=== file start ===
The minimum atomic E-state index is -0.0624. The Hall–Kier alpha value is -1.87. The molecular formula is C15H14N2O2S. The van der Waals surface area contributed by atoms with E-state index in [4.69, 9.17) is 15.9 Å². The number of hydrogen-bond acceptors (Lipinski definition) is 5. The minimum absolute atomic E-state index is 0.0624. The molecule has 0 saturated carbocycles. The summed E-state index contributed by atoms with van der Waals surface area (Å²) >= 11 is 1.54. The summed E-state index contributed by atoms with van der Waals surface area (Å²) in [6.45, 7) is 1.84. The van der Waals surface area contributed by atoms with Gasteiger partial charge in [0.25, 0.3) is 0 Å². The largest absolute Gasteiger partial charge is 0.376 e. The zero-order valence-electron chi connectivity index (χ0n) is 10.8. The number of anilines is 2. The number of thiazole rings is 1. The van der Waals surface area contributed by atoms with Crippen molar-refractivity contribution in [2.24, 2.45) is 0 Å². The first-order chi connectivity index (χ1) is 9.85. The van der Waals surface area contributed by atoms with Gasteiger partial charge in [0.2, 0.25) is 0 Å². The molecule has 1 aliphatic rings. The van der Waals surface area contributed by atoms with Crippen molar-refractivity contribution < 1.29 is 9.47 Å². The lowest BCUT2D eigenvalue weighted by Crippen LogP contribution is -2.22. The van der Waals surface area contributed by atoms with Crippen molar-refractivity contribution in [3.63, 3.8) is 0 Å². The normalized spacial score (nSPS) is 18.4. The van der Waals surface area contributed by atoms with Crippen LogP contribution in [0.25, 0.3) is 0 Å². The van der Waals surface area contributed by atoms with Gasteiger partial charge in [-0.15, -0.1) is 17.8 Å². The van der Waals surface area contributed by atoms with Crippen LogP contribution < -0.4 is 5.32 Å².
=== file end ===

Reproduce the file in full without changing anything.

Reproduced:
The minimum atomic E-state index is -0.0624. The Hall–Kier alpha value is -1.87. The molecular formula is C15H14N2O2S. The van der Waals surface area contributed by atoms with E-state index in [4.69, 9.17) is 15.9 Å². The number of hydrogen-bond acceptors (Lipinski definition) is 5. The minimum absolute atomic E-state index is 0.0624. The molecule has 0 saturated carbocycles. The summed E-state index contributed by atoms with van der Waals surface area (Å²) >= 11 is 1.54. The summed E-state index contributed by atoms with van der Waals surface area (Å²) in [6.45, 7) is 1.84. The van der Waals surface area contributed by atoms with Gasteiger partial charge in [0.25, 0.3) is 0 Å². The largest absolute Gasteiger partial charge is 0.376 e. The zero-order valence-electron chi connectivity index (χ0n) is 10.8. The number of anilines is 2. The number of thiazole rings is 1. The van der Waals surface area contributed by atoms with Crippen molar-refractivity contribution in [2.24, 2.45) is 0 Å². The first-order chi connectivity index (χ1) is 9.85. The van der Waals surface area contributed by atoms with Gasteiger partial charge in [0.2, 0.25) is 0 Å². The molecule has 1 aliphatic rings. The van der Waals surface area contributed by atoms with Crippen molar-refractivity contribution < 1.29 is 9.47 Å². The lowest BCUT2D eigenvalue weighted by Crippen LogP contribution is -2.22. The van der Waals surface area contributed by atoms with Crippen molar-refractivity contribution in [3.63, 3.8) is 0 Å². The normalized spacial score (nSPS) is 18.4. The van der Waals surface area contributed by atoms with Crippen LogP contribution in [0.25, 0.3) is 0 Å². The van der Waals surface area contributed by atoms with Gasteiger partial charge in [-0.15, -0.1) is 17.8 Å². The van der Waals surface area contributed by atoms with Crippen LogP contribution < -0.4 is 5.32 Å².